Tuesday, January 24, 2012

Journal Entry #5

So I've been reading this article written by Patrick Fagan in 1996 about the positive impacts of religion on society. Something that stood out to me among the various findings and recommendations given by the author was one directed at concerning religious, or religiously affiliated schools: "Congress should: . . . Fund federal experiments with school choice that include religiously affiliated schools".

It is striking how much this recommendation contrasts this statement made in the "Campaigns" page of humanism.com:

"We can produce the arguments against 'faith' and sectarian schools and in favour of inclusive schools where children from families of all religions and none are educated together and learn about each other’s beliefs, but Local Authorities only consult and listen to the views of local people when making decisions about a new school in their area. So if you share our views, we hope you will get involved – our success depends on you!"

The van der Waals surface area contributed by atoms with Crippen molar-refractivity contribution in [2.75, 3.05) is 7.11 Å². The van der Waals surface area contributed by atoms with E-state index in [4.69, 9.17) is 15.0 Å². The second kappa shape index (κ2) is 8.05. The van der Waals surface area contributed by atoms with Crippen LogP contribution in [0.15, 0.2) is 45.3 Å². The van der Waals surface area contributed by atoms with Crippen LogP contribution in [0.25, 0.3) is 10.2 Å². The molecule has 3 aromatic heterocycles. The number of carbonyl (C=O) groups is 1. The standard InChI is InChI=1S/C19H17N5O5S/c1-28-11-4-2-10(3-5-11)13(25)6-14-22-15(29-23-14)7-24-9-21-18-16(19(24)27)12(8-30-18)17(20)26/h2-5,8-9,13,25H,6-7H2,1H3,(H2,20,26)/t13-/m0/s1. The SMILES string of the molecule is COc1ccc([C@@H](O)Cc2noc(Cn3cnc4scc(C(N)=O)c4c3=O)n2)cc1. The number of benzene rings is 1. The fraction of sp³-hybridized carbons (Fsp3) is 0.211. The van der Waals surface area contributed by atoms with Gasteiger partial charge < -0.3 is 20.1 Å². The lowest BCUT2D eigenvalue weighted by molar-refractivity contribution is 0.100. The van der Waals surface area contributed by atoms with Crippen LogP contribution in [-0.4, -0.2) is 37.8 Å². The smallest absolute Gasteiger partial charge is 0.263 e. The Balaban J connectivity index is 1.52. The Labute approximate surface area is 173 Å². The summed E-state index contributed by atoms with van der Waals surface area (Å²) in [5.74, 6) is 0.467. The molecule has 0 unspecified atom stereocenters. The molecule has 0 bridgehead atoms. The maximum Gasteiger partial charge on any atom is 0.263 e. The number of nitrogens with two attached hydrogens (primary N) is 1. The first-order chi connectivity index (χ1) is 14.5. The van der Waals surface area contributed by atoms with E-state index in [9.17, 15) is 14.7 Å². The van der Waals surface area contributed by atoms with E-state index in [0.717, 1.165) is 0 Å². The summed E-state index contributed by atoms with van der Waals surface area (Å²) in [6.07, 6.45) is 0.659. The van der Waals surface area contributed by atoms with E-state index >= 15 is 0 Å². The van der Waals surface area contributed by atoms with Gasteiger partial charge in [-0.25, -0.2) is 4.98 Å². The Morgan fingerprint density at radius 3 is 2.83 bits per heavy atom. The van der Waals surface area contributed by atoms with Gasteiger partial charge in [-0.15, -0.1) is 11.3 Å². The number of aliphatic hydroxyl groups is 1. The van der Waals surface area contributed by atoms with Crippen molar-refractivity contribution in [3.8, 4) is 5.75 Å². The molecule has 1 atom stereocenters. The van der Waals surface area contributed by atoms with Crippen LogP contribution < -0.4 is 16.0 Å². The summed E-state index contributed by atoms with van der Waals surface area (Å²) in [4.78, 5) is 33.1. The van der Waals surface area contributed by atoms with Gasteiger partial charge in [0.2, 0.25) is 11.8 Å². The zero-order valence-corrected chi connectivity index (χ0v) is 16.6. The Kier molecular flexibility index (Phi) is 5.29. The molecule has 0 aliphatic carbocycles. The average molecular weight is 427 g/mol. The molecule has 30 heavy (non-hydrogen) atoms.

The main page of humanism.com also has a banner with this image:


So there's a big discrepancy in opinion here. On one side of it is Patrick Fagan, who defends the role of religion in society with specific, thorough evidence. He doesn't just show how religion helps people be happier; he goes down almost every indicator of a good life and shows how religious belief and participation is correlated with them, from strong marriages, fewer divorces, less suicide and drug abuse, better mental health, better physical health, and quicker recovery from alcoholism. On the other side of the argument, we have organizations led by intellectuals and individuals who truly believe that society is better without any religious influence at all. Can it be proven that students at religious schools enjoy the same social and personal improvements as those that were stated above by Fagan?

This strays from the topic I have chosen a tiny bit, but I'm interested in what the people who go to these religious schools have to say about this. I think I'll look up some religious schools in London and visit them while I'm there. It would be interesting to ask the teachers, students, and parents-of-students who attend there what they think about these institutions, and also to see if these positive social indicators are correlated with religious schools.

1 comment:

  1. Being at BYU all the time and stuff, it is really weird to actually meet someone who believes religion should be completely out of the public square. I mean, I hear that people like this exist, but to actually meet one? That's a different matter entirely.